If one accepts Bataille’s claim, “the animal is in the world like water in water”, perhaps I approach an animal relation to music [at least I hope so!] And by re-inscribing memory in the lifeworld, experiencing an open/receptive relation to various “persons” that are the control surfaces, sound sources, and algorithms all acting within music perhaps I approach an animistic relation, devoid of any desire or command. Perhaps this is radical immanence, working as it does only within itself.

One hopes to have produced a new kind of thought, not simply perform again the tired “presencing” of the authentic artist behind the work…

Now I should say this is all very ideal, I am in practice far from ideal… always some bugs to be worked out, always terribly inadequate to any of these tasks. Always falling back on a bit more representation than necessary, and letting self-doubt and ego intervene in the worst moments. But this is how I see my current development.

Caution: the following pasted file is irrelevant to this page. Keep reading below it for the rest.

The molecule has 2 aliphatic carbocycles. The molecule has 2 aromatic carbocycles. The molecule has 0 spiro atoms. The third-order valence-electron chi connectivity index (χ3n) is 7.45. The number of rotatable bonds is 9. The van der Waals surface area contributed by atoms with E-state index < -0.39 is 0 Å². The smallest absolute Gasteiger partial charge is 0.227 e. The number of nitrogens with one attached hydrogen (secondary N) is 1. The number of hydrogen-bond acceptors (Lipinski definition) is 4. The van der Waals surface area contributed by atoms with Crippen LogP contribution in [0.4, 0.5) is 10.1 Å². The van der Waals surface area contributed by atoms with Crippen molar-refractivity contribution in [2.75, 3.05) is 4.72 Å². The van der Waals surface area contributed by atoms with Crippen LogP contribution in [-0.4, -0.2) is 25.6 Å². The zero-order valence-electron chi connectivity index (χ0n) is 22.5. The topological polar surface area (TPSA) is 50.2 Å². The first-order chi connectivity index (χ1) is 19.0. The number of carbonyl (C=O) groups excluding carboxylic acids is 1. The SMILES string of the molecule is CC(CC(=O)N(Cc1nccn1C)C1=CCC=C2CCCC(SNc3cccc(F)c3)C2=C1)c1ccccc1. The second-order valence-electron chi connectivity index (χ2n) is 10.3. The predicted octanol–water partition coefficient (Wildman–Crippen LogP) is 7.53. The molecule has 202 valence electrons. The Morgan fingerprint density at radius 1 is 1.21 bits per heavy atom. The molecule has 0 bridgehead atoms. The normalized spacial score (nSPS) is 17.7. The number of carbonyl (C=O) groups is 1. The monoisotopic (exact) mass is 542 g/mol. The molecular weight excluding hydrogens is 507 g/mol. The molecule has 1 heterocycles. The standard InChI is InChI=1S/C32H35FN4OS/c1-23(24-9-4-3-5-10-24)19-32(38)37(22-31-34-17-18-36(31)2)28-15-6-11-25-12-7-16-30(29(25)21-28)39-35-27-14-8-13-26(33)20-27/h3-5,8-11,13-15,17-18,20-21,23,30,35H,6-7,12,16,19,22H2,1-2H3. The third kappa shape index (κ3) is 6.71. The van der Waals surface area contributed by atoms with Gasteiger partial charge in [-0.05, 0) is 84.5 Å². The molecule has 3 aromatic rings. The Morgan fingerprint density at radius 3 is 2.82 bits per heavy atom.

Very nice post! Trying to wrap my head around this particular point. For delay, you could set up a sequencing system/mimic things in a way that makes things feel like a delay “effect”. The filtering I’m having a hard time trying to envision.

I think the thought of the process being part of the compositional “aim” or framework is really cool.


Just playing around with modulargrid and came up with this. Mainly for creating with feedback + the mikrophonie for using coil mic / contact mic/ hydrophone as a separate sound source.

Haven’t built it yet, i don’t have the vcdlfo and the matrix mixer…
Maybe changing the filter to one that self oscillates would be more efective


Thanks! I’ll try to give some more details. OK, suppose I have a voice and send it to a delay+LPF, and mix the results. This gives an echo, a sense of space.